As an undercurrent to the main story, and beautifully intertwined with it, is a superb secondary line of thought : two journalists with divergent approaches; one who believes the end justifies the means, and reportage is primarily editor and organization driven rather than content and reality driven – while the other having diametrically different approach, that of due diligence, authoritative research, hard legwork, focus on the facts and the truth; and a commitment to bringing the reality to the fore. Both these stories superbly connect at a series of points in the book as well as provide food for thought
This is a thought-provoking book; in fact, so powerful is the presented narrative that I would like  to ask the Author to – whenever she feels she has enough data regarding these affairs, and latitude in her day job, to present a non-fiction work along these lines, presenting the reality of the on-ground situation. Admittedly, that would be a tough ask, and is bound to take time as well as  solid research and carefully worded and phrased content, given the topic. I hope she does  do it; I would certainly like to read it.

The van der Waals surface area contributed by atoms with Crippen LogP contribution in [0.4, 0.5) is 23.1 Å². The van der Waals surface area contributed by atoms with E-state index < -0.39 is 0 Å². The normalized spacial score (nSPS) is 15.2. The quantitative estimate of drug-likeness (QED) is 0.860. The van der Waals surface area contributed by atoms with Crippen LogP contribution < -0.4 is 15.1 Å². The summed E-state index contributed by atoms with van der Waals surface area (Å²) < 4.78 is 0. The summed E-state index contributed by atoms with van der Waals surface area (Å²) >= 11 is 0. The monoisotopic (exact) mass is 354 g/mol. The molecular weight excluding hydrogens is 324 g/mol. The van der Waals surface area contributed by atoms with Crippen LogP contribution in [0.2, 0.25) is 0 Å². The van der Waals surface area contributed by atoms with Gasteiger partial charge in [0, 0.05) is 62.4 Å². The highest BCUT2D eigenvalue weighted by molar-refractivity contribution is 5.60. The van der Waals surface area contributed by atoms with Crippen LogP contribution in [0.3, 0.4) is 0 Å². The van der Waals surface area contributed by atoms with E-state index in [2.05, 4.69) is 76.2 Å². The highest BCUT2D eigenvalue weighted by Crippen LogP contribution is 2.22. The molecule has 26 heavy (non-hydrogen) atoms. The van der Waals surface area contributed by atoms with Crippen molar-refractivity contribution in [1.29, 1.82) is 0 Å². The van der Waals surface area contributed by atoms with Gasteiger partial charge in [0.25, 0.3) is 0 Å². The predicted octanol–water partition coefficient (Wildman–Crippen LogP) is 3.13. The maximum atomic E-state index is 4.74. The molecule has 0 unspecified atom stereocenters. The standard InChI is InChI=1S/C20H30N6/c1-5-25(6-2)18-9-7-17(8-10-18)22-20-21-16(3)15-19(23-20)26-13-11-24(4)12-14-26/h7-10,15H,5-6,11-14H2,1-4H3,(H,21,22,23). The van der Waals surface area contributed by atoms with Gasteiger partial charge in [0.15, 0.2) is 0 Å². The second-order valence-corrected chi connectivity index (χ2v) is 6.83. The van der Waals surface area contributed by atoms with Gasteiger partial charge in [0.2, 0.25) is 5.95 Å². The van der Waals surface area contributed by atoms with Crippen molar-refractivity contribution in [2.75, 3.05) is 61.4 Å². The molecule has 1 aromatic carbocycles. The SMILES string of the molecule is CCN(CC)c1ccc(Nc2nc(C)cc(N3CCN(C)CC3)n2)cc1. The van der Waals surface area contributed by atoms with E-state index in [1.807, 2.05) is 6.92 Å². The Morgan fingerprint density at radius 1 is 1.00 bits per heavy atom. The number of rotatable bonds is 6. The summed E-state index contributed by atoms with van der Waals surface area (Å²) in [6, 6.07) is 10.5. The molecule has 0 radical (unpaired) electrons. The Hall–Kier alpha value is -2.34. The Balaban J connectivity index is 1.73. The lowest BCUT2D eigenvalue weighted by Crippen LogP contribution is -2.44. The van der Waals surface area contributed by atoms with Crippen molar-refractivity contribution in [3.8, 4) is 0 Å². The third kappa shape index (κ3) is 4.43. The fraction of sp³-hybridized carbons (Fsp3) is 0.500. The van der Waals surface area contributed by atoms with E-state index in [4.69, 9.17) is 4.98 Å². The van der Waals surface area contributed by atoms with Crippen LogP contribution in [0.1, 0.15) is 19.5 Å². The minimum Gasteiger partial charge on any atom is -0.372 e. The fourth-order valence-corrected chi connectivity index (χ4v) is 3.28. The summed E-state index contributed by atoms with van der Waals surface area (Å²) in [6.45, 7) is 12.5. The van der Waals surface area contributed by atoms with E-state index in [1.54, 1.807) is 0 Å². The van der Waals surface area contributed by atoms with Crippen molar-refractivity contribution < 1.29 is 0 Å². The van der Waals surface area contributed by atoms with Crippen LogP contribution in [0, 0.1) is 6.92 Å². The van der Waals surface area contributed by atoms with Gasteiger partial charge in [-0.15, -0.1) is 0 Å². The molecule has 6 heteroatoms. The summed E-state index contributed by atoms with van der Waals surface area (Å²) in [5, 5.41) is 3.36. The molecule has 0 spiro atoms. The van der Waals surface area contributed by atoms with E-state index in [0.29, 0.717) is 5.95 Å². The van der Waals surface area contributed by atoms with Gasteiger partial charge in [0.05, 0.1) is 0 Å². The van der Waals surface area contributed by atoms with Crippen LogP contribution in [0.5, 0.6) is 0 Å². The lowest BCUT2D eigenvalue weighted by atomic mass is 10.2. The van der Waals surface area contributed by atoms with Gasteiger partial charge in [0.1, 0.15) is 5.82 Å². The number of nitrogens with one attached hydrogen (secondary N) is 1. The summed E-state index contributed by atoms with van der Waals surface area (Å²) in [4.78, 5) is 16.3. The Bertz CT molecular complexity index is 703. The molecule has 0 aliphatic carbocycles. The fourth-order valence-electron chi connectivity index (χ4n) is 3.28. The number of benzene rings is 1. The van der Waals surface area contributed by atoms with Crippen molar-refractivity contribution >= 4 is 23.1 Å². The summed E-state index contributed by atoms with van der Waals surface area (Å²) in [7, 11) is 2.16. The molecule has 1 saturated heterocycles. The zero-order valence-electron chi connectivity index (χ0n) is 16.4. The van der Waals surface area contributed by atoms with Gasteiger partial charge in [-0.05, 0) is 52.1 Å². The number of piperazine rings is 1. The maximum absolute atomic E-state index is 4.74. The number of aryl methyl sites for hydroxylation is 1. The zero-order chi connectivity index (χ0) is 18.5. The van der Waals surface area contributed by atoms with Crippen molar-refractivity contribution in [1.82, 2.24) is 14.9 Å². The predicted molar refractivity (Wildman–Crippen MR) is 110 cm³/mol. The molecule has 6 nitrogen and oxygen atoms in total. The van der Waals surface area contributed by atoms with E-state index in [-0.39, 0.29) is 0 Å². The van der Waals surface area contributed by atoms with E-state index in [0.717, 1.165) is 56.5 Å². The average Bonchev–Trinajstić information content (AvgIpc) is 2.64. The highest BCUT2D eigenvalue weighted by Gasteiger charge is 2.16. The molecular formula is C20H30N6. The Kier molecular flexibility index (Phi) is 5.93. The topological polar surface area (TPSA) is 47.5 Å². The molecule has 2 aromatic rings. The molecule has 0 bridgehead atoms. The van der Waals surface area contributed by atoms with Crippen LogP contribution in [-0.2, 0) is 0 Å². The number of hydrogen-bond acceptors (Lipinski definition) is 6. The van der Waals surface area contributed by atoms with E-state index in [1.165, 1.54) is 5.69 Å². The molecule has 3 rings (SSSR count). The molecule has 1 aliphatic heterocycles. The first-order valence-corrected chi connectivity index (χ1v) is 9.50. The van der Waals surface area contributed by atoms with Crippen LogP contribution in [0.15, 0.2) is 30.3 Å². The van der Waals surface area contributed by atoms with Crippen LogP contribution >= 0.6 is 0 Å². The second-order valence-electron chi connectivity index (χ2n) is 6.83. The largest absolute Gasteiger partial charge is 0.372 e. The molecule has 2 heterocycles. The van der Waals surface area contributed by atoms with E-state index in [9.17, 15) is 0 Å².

It takes you deep into village life, and particularly the village and farming economy – not on a paper-level, or on an analytical level; but on a gut-wrenching hard-hitting level of the individual farmer, as well as the socio-cultural mileu and environment of a village. Even I, who have identified farming credit as one of the key contributory factors of the farming scenario in India in my Agriculture Series, was hit hard at this personal approach, despite being reasonably familiar with the reality. The difference is that while my understanding is basis reading a series of research papers, I get the feeling this book has a lot of personal experience behind it, and it shows.
{For the layman : for a basic understanding, please read this article in my series, which lists the main issues and gives a small commentary regarding the same}